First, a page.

The Missing American Jury: Restoring the Fundamental Constitutional Role of the Criminal, Civil, and Grand Juries
Law professor Suja Thomas’s review of the functions of the American jury is written in obtuse, legalese, textbook language: “A jury trial will not be required for a new cause of action for which money remedies are available unless the action is analogous to one that existed at common law.” This makes it difficult to determine who would serve as the audience for the book.
The premise of the work is that the jury is an increasingly powerless and limited aspect of the criminal and civil justice systems. This is definitely true at a time when over ninety percent of criminal cases are settled without a jury (e.g., plea agreements). I suppose Thomas has performed a service in detailing the history of juries in the U.S. and elsewhere, but I doubt that 262 pages is needed to make a single point.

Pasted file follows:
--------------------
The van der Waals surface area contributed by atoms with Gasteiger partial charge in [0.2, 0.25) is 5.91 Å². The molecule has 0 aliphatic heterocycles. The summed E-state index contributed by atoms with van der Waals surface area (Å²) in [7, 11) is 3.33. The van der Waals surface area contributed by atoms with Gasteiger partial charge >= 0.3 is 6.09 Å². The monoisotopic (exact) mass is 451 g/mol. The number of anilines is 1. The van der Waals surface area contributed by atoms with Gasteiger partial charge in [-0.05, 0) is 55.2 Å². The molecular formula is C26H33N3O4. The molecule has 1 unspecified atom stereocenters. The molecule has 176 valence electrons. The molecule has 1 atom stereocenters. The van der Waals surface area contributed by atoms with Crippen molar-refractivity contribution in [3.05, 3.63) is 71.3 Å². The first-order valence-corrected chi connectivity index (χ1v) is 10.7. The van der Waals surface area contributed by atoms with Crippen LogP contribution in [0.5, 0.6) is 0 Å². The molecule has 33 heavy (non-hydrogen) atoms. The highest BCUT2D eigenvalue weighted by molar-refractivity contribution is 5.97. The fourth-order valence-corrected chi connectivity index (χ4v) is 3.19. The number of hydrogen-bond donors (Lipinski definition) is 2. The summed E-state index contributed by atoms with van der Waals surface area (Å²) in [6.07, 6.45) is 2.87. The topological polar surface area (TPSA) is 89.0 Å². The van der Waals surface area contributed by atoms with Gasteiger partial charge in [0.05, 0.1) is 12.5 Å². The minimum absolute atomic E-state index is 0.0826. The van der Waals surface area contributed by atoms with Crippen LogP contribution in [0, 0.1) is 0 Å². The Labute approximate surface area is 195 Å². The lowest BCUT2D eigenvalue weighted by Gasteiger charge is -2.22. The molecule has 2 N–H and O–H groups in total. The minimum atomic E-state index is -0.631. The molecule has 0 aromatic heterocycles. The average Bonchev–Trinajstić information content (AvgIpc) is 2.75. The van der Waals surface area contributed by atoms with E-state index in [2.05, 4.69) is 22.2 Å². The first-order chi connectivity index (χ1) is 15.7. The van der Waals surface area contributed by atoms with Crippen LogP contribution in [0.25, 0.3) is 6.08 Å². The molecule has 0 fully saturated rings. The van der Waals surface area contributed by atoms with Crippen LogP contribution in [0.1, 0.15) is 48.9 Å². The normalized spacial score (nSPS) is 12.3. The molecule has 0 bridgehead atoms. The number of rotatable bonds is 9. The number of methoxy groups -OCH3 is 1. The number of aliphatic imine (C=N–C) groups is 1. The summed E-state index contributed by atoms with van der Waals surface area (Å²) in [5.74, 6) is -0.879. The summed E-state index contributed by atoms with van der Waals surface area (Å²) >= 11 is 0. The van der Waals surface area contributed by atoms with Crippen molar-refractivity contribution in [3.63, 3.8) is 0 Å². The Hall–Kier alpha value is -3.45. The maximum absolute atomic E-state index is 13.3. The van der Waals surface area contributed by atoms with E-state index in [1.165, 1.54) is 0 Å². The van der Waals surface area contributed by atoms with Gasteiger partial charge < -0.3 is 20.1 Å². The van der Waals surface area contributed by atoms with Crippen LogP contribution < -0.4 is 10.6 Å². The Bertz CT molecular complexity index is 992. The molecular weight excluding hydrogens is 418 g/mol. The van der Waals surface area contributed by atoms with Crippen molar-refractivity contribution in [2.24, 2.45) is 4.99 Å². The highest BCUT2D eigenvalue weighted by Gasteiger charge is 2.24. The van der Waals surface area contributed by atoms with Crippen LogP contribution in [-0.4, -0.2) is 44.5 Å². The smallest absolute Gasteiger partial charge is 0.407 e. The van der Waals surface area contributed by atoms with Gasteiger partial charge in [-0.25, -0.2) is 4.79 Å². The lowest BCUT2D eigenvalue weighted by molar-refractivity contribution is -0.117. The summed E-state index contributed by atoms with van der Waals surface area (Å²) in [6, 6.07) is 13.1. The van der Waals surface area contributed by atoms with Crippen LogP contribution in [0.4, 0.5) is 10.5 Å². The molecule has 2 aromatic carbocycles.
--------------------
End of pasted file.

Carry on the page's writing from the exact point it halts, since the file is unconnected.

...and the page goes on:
I was on my way to potentially serve on a jury panel when I picked up the work. This led me to realize that there are two groups who might be interested in reading The Missing American Jury; specifically, those called for jury duty and pre-law students. Law students will learn enough about the topic in their first-year classes.
This page was created by an SFBR staff member.
|Author||Suja A. Thomas|
|Page Count||232 pages|
|Publisher||Cambridge University Press|
|Amazon||Buy this Book|
|Category||Current Events & Politics|